Only when all investigative leads dry up, leaving not even the slowest trickle of information, do cases shift to the "cold" category. All seven unsolved murders from the past five years are open, active investigations by the sheriff's office. Investigators with the sheriff's office also investigated 16 other murder cases within that same time period, all of which are closed.

Aberdeen police handled four murders within the past five years. Havre de Grace police handled two and Bel Air police handled two. In 2008, Maryland State Police investigated a fatal shooting on I-95 near Route 24.

Alston

Both Staniewicz and Verzi believe someone in the community could help bring the Alston case to a close and help the family find closure.

On July 13, 2008, Tariq Alston went to a private party at the Joppa-Magnolia Fire Hall. Around 11:45 p.m. that night, someone called 911 to report someone at the fire hall, in the 1400 block of Mountain Road, had been shot.

When police arrived, they found the 22-year-old Edgewood man suffering from at least one gunshot wound to his head. Mr. Alston was treated at the scene and taken by ambulance to a local hospital, where he died.

"There were well over 100 people at that firehouse and not one person has given us what we need," Staniewicz said.

Detectives have a person of interest in the case and are confident that someone knows what happened that night.

"They're pretty confident that persons within the community who are very close to the Alston family know who did this," Verzi said.

At the time, police said there were reports that the shooting may have been retaliation for something that happened in Baltimore.

"I know my boys were not violent, I know they were not disrespectful," Alston said. "Tariq had trespassing but, they were nonviolent [charges]."

Mr. Alston had several contacts with the criminal justice system in Harford County, including several convictions for trespassing and a conviction for possession of a drug other than marijuana.

Anyone with information about Mr. Alston's murder is asked to contact Det. Paul Marziale at 410-836-5080.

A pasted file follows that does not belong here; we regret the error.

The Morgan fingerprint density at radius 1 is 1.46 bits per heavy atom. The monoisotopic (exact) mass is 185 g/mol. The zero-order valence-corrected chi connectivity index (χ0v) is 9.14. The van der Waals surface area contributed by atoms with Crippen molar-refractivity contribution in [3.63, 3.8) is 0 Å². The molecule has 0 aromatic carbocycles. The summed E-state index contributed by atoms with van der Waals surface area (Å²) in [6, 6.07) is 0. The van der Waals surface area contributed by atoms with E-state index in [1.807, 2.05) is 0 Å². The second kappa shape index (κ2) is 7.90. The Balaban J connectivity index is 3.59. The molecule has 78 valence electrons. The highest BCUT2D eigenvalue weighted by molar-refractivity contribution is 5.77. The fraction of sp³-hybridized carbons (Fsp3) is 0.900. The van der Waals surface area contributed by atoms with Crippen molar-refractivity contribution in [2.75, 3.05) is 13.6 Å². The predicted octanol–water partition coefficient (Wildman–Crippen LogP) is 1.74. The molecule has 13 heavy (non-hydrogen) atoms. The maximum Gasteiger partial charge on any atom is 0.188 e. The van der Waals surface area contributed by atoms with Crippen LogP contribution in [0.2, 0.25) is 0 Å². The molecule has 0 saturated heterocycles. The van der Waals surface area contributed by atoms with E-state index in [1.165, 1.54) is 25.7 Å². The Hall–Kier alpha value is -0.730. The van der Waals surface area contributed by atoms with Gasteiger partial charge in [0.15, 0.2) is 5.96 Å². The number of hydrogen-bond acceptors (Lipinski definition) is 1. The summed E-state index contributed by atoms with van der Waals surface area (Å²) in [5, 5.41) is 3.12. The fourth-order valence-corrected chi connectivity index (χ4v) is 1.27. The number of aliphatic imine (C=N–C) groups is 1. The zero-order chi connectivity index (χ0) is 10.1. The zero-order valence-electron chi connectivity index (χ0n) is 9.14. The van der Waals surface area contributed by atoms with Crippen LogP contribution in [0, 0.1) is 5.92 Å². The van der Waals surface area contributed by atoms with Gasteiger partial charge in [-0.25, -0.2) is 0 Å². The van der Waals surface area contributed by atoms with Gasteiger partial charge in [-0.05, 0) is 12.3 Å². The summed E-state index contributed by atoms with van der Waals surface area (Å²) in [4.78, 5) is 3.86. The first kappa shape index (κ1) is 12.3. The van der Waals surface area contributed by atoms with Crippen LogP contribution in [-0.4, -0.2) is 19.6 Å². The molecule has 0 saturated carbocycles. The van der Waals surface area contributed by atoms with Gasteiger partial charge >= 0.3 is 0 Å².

Burgess

It was a warm, summer evening in August with people outside enjoying the day, Staniewicz said of Aug. 6, 2010. Behind closed doors, however, Deborah Elaine Burgess, 52, was breathing her last.

As in the Alston case, police feel community involvement could help investigators find a killer.

Between 9 p.m. and 11 Aug. 6, 2010, someone stabbed and killed Ms. Burgess inside her home in the 1500 block of Clearview Drive in Street. Her death was reported the next day.

Detectives believe it's possible that someone in the community heard or saw something, however innocuous, that could help in the investigation.

"We need the community to come forward on that," Staniewicz said. "We feel very strongly someone saw or heard something at Ms. Burgess's trailer."

Staniewicz said even something that appears to have no meaning could help police.

"They know what's normal in their neighborhood and what's out of place," Staniewicz said.

Verzi said sometimes information that is common knowledge to people in the community is something investigators may not know.

Staniewicz said there is no indication her death was related to illegal criminal activity.

"There's a lot of theories and you have to work through that," Staniewicz said.

Anyone with information about Ms. Burgess' murder is asked to contact Det. Phil Golden at 410-836-5430

Saunders

The day after Thanksgiving 2009, Brandon Jerome Saunders was found shot to death in a field in the 600 block of Yorkshire Drive in Edgewood, and police have a person of interest in his murder.

On the morning of Nov. 27, 2009, a man left his Edgewood home and discovered Mr. Saunders' body lying in an open area nearby.

The 24-year-old had been shot in the torso and police do not believe his murder was random. Neighbors in the area reported hearing shots fired between 11 p.m. and midnight Thanksgiving night, but no one called 911 to report the shots.

Days later, Cladjour Winfred Way II, 23, was charged with armed carjacking and related charges stemming from an incident Nov. 25, 2009. At Way's bail review hearing a prosecutor indicated Way was a suspect in Mr. Saunders' murder.

The state ultimately dismissed the carjacking charges against Way, who was never charged in connection with the murder.